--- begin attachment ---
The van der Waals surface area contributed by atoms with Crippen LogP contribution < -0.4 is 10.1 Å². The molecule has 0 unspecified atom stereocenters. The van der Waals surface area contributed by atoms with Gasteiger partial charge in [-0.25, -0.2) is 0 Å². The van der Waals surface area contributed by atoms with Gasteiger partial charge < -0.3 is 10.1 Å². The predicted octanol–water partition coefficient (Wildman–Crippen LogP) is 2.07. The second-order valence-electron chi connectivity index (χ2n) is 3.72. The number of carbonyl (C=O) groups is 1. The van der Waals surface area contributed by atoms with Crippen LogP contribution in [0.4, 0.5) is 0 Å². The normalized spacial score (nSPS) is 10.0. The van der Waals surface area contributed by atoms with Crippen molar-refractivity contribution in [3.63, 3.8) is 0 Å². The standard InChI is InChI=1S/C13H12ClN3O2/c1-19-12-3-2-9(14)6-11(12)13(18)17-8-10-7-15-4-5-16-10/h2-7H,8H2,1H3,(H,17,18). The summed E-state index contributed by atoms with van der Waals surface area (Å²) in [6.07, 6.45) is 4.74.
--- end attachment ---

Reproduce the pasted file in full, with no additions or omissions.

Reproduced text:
The van der Waals surface area contributed by atoms with Crippen LogP contribution < -0.4 is 10.1 Å². The molecule has 0 unspecified atom stereocenters. The van der Waals surface area contributed by atoms with Gasteiger partial charge in [-0.25, -0.2) is 0 Å². The van der Waals surface area contributed by atoms with Gasteiger partial charge < -0.3 is 10.1 Å². The predicted octanol–water partition coefficient (Wildman–Crippen LogP) is 2.07. The second-order valence-electron chi connectivity index (χ2n) is 3.72. The number of carbonyl (C=O) groups is 1. The van der Waals surface area contributed by atoms with Crippen LogP contribution in [0.4, 0.5) is 0 Å². The normalized spacial score (nSPS) is 10.0. The van der Waals surface area contributed by atoms with Crippen molar-refractivity contribution in [3.63, 3.8) is 0 Å². The standard InChI is InChI=1S/C13H12ClN3O2/c1-19-12-3-2-9(14)6-11(12)13(18)17-8-10-7-15-4-5-16-10/h2-7H,8H2,1H3,(H,17,18). The summed E-state index contributed by atoms with van der Waals surface area (Å²) in [6.07, 6.45) is 4.74.